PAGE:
Congenital Erythropoietic Porphyria (CEP). ATL-001.

Our lead project targets the autosomal recessive deficiency in the uroporphyrinogen III synthase (UROIIIS) enzyme in the haeme group biosynthetic pathway. Deficiency in UROIIIS leads to a build-up in the body of porphyrins in high concentration (e.g., in bone, the bone marrow, red blood cells, plasma, urine, faeces, teeth, and skin) which are damaging to tissues resulting in a range of significant symptoms for patients. To date, 32 missense mutations producing CEP have been reported in the literature, a vast majority of which result in an increase in the kinetic aggregation rate of UROIIIS. This project is at the clinical phase stage.

Porphyria Cutanea Tarda (PCT). ATL-001b.

PCT is the most common of porphyries and it encompasses a group of acquired and familial disorders in which activity of the uroporphyrinogen decarboxylase (UROD) is deficient. In Atlas, we are currently exploring the possibility of applying pharmacological chaperones to improve heme homeostasis in PCT patients. This project is at the lead validation of therapeutic chaperones.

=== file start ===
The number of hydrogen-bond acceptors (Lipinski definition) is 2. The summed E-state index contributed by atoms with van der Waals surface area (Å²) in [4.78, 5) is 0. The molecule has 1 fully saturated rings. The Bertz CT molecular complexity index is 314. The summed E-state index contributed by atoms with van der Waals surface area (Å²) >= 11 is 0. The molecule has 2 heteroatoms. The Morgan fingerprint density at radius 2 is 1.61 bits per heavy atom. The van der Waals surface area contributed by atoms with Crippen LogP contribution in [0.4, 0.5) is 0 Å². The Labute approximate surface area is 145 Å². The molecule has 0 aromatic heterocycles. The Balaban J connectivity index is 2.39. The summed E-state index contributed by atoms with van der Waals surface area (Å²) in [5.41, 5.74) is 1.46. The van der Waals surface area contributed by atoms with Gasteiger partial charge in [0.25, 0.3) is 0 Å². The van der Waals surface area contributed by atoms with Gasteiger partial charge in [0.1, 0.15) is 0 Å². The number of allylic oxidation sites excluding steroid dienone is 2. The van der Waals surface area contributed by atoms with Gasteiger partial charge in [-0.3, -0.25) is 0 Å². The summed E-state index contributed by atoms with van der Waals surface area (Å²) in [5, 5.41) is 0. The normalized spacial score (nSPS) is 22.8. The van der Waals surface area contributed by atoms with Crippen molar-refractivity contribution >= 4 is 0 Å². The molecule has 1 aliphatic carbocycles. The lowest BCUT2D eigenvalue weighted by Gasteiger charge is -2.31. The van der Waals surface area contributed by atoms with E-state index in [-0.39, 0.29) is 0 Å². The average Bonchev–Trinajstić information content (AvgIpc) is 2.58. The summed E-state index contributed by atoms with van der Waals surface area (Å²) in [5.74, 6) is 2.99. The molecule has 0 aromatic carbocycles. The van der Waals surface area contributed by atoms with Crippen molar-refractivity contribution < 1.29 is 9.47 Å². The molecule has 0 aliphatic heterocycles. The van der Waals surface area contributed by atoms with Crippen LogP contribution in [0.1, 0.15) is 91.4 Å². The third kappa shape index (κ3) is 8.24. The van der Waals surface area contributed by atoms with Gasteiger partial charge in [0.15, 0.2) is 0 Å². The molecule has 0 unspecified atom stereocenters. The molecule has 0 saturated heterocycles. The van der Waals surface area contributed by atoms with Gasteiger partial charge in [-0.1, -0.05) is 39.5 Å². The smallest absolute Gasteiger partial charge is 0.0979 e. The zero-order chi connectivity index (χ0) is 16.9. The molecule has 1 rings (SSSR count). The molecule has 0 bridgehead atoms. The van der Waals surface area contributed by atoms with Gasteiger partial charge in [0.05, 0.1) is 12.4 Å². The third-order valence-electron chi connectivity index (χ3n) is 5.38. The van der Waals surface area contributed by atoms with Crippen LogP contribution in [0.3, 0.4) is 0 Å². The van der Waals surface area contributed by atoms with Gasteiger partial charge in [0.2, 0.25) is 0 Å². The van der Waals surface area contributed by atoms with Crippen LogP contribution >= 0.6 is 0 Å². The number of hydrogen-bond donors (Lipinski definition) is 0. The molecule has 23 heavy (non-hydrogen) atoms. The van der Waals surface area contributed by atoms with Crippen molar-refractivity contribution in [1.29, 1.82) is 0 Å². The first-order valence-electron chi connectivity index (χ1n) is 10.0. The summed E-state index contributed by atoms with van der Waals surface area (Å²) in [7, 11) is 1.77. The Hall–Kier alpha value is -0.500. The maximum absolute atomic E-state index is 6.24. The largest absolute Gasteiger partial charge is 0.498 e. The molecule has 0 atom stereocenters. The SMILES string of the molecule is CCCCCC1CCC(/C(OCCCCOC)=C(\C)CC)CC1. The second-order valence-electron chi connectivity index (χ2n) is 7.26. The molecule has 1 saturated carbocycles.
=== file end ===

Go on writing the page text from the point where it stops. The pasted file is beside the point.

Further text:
Tyrosinemia type I. ATL-002.

Mutations in the fumarylacetoacetate hydrolase FAH gene cause human tyrosinemia type I, an inborn error of metabolism characterized by the accumulation of multiple abnormal compounds in both the blood and urine: tyrosine, methionine, tyrosine metabolites, and succinylacetone. In Atlas, we are developing pharmacological chaperones to tackle this disease. This project is at the hit validation of chemical compounds.

Prion Disease. ATL-003.

Prion disease (e.g., Creutzfeldt-Jakob disease) results from the progressive accumulation of an abnormal form of the naturally occurring cellular prion protein leading to subsequent adverse effects on brain function and ultimately death. This project is at the hit identification phase of discovery.